Whilst I’m always annoyed when I come in on the tail end of a trend, I do think it’s given me a healthy amount of emotional distance in this case. The only other Metal Gear game I played before this one was Metal Gear Rising: Revengeance, which actually managed the Sisyphean task of having a plot that was stupider than the title.
But this is apparently one of the things people like about Hideo Kojima and the Metal Gear franchise: the inherent weirdness of it all. I can definitely say that this aspect has carried over into the newest installment of the franchise (and most likely last installment, now that Konami is trying to see how many shotguns it can fit in its mouth), The Phantom Pain.
It suddenly struck me just how absurd the plot was when I tried to recount the prologue chapter to a friend, only to look back on what I’d been saying and realise that it wouldn’t have looked out of place scrawled in crayon on a padded cell wall. The whole game plays like a bad 80’s action film being adapted for anime, and the tone wobbles to an alarming degree. I’ll say it now, a story that features an intro sequence with militarised death squads gunning down unarmed civilians and has a scene where a man is tortured by having his leg bent the wrong way? That is not the same story that should contain hidden fart jokes, shameless attempts at eroticism and cute puppy sidekicks in quirky costumes. It comes across as vaguely psychotic, quite frankly, and it’s all played way too straight to be anything other than intended to be taken at face value.
Let’s not deceive ourselves, this game doesn’t have hidden layers that we can’t see. It’s not a devastatingly ironic take on the absurdity of AAA video game writing. No, Kojima is just bonkers and it shows when he picks up a pen.
These last few paragraphs have probably put me on the kill lists of the thousands of Kojima fans who would rather burn their Japanese love pillows than hear one word against his ridiculous dialogue, but remember, what seems normal to the locals always seems baffling to outsiders. Yes, Hideo Kojima deserves some respect for basically being one of the first people to try to get really complex storytelling into video games, but whilst the idea was a superb one, his execution has always left a lot to be desired. It’s like the works of Suda 51, only not satirical and self-aware in the least.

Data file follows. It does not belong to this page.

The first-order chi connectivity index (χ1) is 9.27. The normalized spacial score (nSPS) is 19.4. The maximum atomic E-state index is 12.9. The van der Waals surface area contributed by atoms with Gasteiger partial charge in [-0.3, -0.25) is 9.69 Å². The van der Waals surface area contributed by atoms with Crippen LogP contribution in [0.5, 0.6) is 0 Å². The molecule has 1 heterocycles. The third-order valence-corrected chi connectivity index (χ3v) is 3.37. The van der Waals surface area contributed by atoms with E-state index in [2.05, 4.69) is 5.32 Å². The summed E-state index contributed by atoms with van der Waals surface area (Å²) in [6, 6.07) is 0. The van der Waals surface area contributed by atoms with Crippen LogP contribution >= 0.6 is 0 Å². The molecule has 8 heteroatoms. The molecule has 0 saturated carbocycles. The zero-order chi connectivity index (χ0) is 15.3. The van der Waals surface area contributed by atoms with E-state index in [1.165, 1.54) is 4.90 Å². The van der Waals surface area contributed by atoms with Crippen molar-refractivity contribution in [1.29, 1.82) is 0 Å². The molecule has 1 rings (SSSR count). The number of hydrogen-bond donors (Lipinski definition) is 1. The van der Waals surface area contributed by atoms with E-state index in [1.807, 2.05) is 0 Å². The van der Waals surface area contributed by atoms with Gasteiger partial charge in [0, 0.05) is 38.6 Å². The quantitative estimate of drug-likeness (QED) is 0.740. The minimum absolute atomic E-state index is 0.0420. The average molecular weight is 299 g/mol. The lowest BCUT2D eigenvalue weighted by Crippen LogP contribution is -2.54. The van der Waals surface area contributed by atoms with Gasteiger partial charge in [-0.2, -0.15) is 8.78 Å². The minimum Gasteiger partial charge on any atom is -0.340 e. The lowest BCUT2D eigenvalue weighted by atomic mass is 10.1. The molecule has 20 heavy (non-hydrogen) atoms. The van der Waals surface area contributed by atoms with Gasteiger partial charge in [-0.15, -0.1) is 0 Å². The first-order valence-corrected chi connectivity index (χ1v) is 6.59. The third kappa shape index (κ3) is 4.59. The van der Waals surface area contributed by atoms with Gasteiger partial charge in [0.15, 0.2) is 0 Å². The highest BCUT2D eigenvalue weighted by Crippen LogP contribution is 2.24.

So let’s study the story. In Metal Gear Solid: The Phantom Of The Opera, you play as a legendary mercenary named David with a series of codenames, affiliates and missions that he stole from unsuccessful male porn stars, including Solid Snake, Liquid Snake, Naked Snake, Big Boss, Snake Eater, and possibly Susan if I can just get the paparazzi shots to prove it. This week he’s clearly discovered S&M, because now he’s going under the moniker of “Punished Snake,” and all that kinky foreplay has taken its mark, because his mug is covered in scars and cuts that would put somebody with their head in a blender to shame.
At the end of the previous game, Ground Zeroes, Snake was blown up by an evil villain named Skull Face, who is named this because his face is a skull. Guess Kojima was worried that his legendary subtlety might be too cryptic for the audience, so just to confirm that this twat is the bad guy, he gave him a cartoon bank robber’s mask, put him in a funereal black suit and stuck him in charge of an evil organisation named Cipher. It’s a bit like if a rejected James Bond script was being adapted for kid’s TV, but with the kids employed as the writers.
So Skull Face (presumably the father of the Majora’s Mask antagonist) has an army of soldiers, robots, superzombies and giant mech-suits, which he uses to generally bother people and be a nuisance. He also monologues at Snake from time to time, who always politely sits and watches, instead of doing the smart thing which would be putting so much ammunition inside him that the bullets could be melted down to make a life-size statue of the bastard.
Meanwhile, Snake has been in a coma for nine years, until his surgery comes under attack from a clown kid in a gas mask and a man made of stitches and fire. They hassle him for a while, until he’s saved by the incredible Bandaged Man and his all-too visible backside. Then these new BFFs crawl around for a bit, until your new mummy chum runs over the human torch with an ambulance and Snake escapes, before being saved by a cowboy from a sudden attack by a falling blue whale and a fiery flying unicorn. The cowboy then brings him to an oil rig before they stick a robot arm on him and polish the horn in his head. No, I’m really being serious, and that’s just the first level.
Snake must now use what little is left to rebuild his life in the form of a mercenary organisation known as the Diamond Dogs, which incidentally sounds like a particularly camp pet salon. They set up their base of operations on the aforementioned oil rig and use their resources to make the best private army possible, and that’s where the gameplay, which until now has been snoozing in the back seat of the car, suddenly jolts awake and is allowed to drive.
And it’s good gameplay, very good gameplay, which does more than enough to balance out the embarrassingly awful story, much like Revengeance before it. But unlike Revengeance, which was all about hacking enemies into pieces with your sword, The Phantom Pain is a free-roam game with an emphasis on stealth, reconnaissance and nicely organic methods, kind of what you’d get if you merged Red Dead Redemption, XCOM and Far Cry 3. You horse around the desert before coming up on a stronghold and use whatever methods you like to take out the Soviets inside. Then you use the rewards (including the terrified soldiers and wildlife you fired into orbit) to revamp your base and equipment to be more prepared for the next mission.